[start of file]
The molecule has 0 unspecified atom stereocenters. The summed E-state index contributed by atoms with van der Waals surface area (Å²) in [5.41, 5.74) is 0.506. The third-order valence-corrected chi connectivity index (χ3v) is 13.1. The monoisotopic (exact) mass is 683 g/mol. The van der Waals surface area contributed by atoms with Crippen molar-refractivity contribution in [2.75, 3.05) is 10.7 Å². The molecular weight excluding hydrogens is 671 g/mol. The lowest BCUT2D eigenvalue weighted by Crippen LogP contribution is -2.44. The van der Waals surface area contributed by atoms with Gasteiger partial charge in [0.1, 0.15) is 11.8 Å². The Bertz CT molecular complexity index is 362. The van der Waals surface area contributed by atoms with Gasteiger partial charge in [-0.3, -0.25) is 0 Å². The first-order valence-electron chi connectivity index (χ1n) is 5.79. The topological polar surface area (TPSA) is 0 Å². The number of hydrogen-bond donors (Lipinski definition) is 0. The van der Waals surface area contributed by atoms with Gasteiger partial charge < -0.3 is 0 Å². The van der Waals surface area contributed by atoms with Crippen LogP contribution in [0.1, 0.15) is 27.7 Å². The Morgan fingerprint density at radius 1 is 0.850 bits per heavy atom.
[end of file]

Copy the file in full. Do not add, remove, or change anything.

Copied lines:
The molecule has 0 unspecified atom stereocenters. The summed E-state index contributed by atoms with van der Waals surface area (Å²) in [5.41, 5.74) is 0.506. The third-order valence-corrected chi connectivity index (χ3v) is 13.1. The monoisotopic (exact) mass is 683 g/mol. The van der Waals surface area contributed by atoms with Crippen molar-refractivity contribution in [2.75, 3.05) is 10.7 Å². The molecular weight excluding hydrogens is 671 g/mol. The lowest BCUT2D eigenvalue weighted by Crippen LogP contribution is -2.44. The van der Waals surface area contributed by atoms with Gasteiger partial charge in [0.1, 0.15) is 11.8 Å². The Bertz CT molecular complexity index is 362. The van der Waals surface area contributed by atoms with Gasteiger partial charge in [-0.3, -0.25) is 0 Å². The first-order valence-electron chi connectivity index (χ1n) is 5.79. The topological polar surface area (TPSA) is 0 Å². The number of hydrogen-bond donors (Lipinski definition) is 0. The van der Waals surface area contributed by atoms with Gasteiger partial charge < -0.3 is 0 Å². The van der Waals surface area contributed by atoms with Crippen LogP contribution in [0.1, 0.15) is 27.7 Å². The Morgan fingerprint density at radius 1 is 0.850 bits per heavy atom.